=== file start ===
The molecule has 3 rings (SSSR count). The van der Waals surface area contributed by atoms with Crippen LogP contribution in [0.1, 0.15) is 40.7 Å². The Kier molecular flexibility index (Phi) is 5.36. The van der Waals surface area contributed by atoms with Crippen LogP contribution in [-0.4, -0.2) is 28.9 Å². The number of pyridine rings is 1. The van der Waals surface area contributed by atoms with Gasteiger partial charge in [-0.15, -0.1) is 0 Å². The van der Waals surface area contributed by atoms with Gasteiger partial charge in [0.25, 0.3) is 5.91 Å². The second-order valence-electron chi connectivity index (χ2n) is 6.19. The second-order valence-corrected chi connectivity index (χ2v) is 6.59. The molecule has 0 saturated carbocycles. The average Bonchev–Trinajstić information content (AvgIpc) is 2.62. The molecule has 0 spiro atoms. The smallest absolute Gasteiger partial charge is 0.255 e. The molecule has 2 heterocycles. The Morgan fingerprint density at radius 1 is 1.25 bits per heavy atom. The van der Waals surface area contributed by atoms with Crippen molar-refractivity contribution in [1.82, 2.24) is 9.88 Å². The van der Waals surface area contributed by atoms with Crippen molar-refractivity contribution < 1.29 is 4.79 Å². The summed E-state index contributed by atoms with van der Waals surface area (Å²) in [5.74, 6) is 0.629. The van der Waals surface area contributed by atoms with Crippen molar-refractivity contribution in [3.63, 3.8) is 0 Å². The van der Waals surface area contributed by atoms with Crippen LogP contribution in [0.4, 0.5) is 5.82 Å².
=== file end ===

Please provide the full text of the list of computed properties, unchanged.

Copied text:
The molecule has 3 rings (SSSR count). The van der Waals surface area contributed by atoms with Crippen LogP contribution in [0.1, 0.15) is 40.7 Å². The Kier molecular flexibility index (Phi) is 5.36. The van der Waals surface area contributed by atoms with Crippen LogP contribution in [-0.4, -0.2) is 28.9 Å². The number of pyridine rings is 1. The van der Waals surface area contributed by atoms with Gasteiger partial charge in [-0.15, -0.1) is 0 Å². The van der Waals surface area contributed by atoms with Gasteiger partial charge in [0.25, 0.3) is 5.91 Å². The second-order valence-electron chi connectivity index (χ2n) is 6.19. The second-order valence-corrected chi connectivity index (χ2v) is 6.59. The molecule has 0 saturated carbocycles. The average Bonchev–Trinajstić information content (AvgIpc) is 2.62. The molecule has 0 spiro atoms. The smallest absolute Gasteiger partial charge is 0.255 e. The molecule has 2 heterocycles. The Morgan fingerprint density at radius 1 is 1.25 bits per heavy atom. The van der Waals surface area contributed by atoms with Crippen molar-refractivity contribution in [1.82, 2.24) is 9.88 Å². The van der Waals surface area contributed by atoms with Crippen molar-refractivity contribution < 1.29 is 4.79 Å². The summed E-state index contributed by atoms with van der Waals surface area (Å²) in [5.74, 6) is 0.629. The van der Waals surface area contributed by atoms with Crippen molar-refractivity contribution in [3.63, 3.8) is 0 Å². The van der Waals surface area contributed by atoms with Crippen LogP contribution in [0.4, 0.5) is 5.82 Å².